-We joked yesterday that Francesco Molinari may never lose a match again. It’s actually not a joke anymore. He finishes pool play with a 3-0-0 record. Should Paul Casey even bother showing up for their match tomorrow?
-Speaking of Paul Casey, the guy had every excuse to pack it in this week after his Valspar win. But he just kept it rolling instead, going 2-0-1 and ending two of his matches before the 16th hole. Maybe he should show up for his match with Molinari tomorrow.
Branden Grace (3-0-0) df Chez Reavie (0-2-1), 2 and 1 — Branden Grace advances to Round of 16
Hideki Matsuyama (1-1-1) df Dustin Johnson (1-2-0), 4 and 2
Emiliano Grillo (1-2-0) df Eddie Pepperell (0-2-1), 4 and 3
Tom Lewis (1-1-1) df HaoTong Li (2-1-0), 1 up — HaoTong Li df Alex Noren on first playoff hole, advances to Round of 16
Alex Noren (2-1-0) df Brooks Koepka (0-2-1), 3 and 2
Rory McIlroy (3-0-0) df Matthew Fitzpatrick (0-3-0), 4 and 2 — Rory McIlroy advances to Round of 16
Justin Harding (2-1-0) df Luke List (1-2-0), 2 up
Lucas Bjerregaard (2-0-1) df Matt Wallace (1-2-0), 1 up — Lucas Bjerregaard advances to Round of 16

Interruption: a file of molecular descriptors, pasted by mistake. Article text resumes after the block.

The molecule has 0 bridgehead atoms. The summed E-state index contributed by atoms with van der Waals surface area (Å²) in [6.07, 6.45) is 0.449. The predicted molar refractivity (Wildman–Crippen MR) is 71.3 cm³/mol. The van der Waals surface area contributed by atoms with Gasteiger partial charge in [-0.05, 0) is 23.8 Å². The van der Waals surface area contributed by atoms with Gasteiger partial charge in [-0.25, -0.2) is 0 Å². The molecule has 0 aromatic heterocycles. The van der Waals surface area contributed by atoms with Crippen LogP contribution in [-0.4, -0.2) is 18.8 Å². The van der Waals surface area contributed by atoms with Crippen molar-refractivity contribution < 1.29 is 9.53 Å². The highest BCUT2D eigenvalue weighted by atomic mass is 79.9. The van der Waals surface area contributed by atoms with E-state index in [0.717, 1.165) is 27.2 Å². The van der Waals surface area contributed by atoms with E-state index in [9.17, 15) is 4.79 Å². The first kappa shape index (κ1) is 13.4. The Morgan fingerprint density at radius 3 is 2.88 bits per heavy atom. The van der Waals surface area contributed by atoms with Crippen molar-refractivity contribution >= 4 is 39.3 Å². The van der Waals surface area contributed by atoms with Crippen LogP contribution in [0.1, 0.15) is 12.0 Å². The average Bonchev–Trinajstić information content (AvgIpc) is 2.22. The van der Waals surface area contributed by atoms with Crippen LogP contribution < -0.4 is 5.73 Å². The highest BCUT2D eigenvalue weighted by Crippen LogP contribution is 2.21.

Justin Thomas (1-1-1) halved Keegan Bradley (0-1-2)
Marc Leishman (3-0-0) df Bryson DeChambeau (1-2-0), 5 and 4 — Marc Leishman advances to Round of 16
Russell Knox (1-2-0) df Kiradech Aphibarnrat (1-2-0), 2 up
Francesco Molinari (3-0-0) df Webb Simpson (0-2-1), 2 and 1 — Francesco Molinari advances to Round of 16
Satoshi Kodaira (1-1-1) df Thorbjorn Olesen (1-2-0), 3 and 1
Matt Kuchar (2-0-1) halved Jon Rahm (1-1-1) — Matt Kuchar advances to Round of 16
J.B. Holmes (2-1-0) df Si Woo Kim (0-3-0), 6 and 4
Tyrrell Hatton (2-0-1) df Lee Westwood (0-2-1), 3 and 1 — Tyrrell Hatton advances to Round of 16
Rafa Cabrera Bello (1-1-1) df Xander Schauffele (1-1-1), 1 up
Paul Casey (2-0-1) df Cameron Smith (0-3-0), 4 and 3 — Paul Casey advances to Round of 16
Abraham Ancer (2-1-0) df Charles Howell III (1-1-1), 5 and 3
Louis Oosthuizen (2-1-0) df Tommy Fleetwood (1-1-1), 4 and 3 — Louis Oosthuizen advances to Round of 16
Byeong Hun An (1-2-0) df Kyle Stanley (1-1-1), 6 and 5
Henrik Stenson (3-0-0) df Jim Furyk (2-1-0), 5 and 4 — Stenson advances to Round of 16
Phil Mickelson (1-2-0) df Jason Day (0-3-0), 2 up
Tiger Woods (2-1-0) df Patrick Cantlay (1-1-1), 4 and 2 — Tiger Woods advances to Round of 16
Aaron Wise (1-2-0) df Brandt Snedeker (1-1-1), 6 and 4
Ian Poulter (2-1-0) df Tony Finau (1-2-0), 1 up
Kevin Kisner (2-1-0) df Keith Mitchell (1-2-0), 2 and 1 — Kevin Kisner df Ian Poulter on third playoff hole, advances to Round of 16
Kevin Na (2-1-0) df Billy Horschel (1-1-1), 3 and 1 — Kevin Na advances to Round of 16
Bubba Watson (1-2-0) df Jordan Spieth (1-1-1), 1 up
Patrick Reed (1-1-1) df Sergio Garcia (2-1-0), 2 and 1 — Sergio Garcia advances to Round of 16
Shane Lowry (1-1-1) df Andrew Putnam (1-2-0), 3 and 2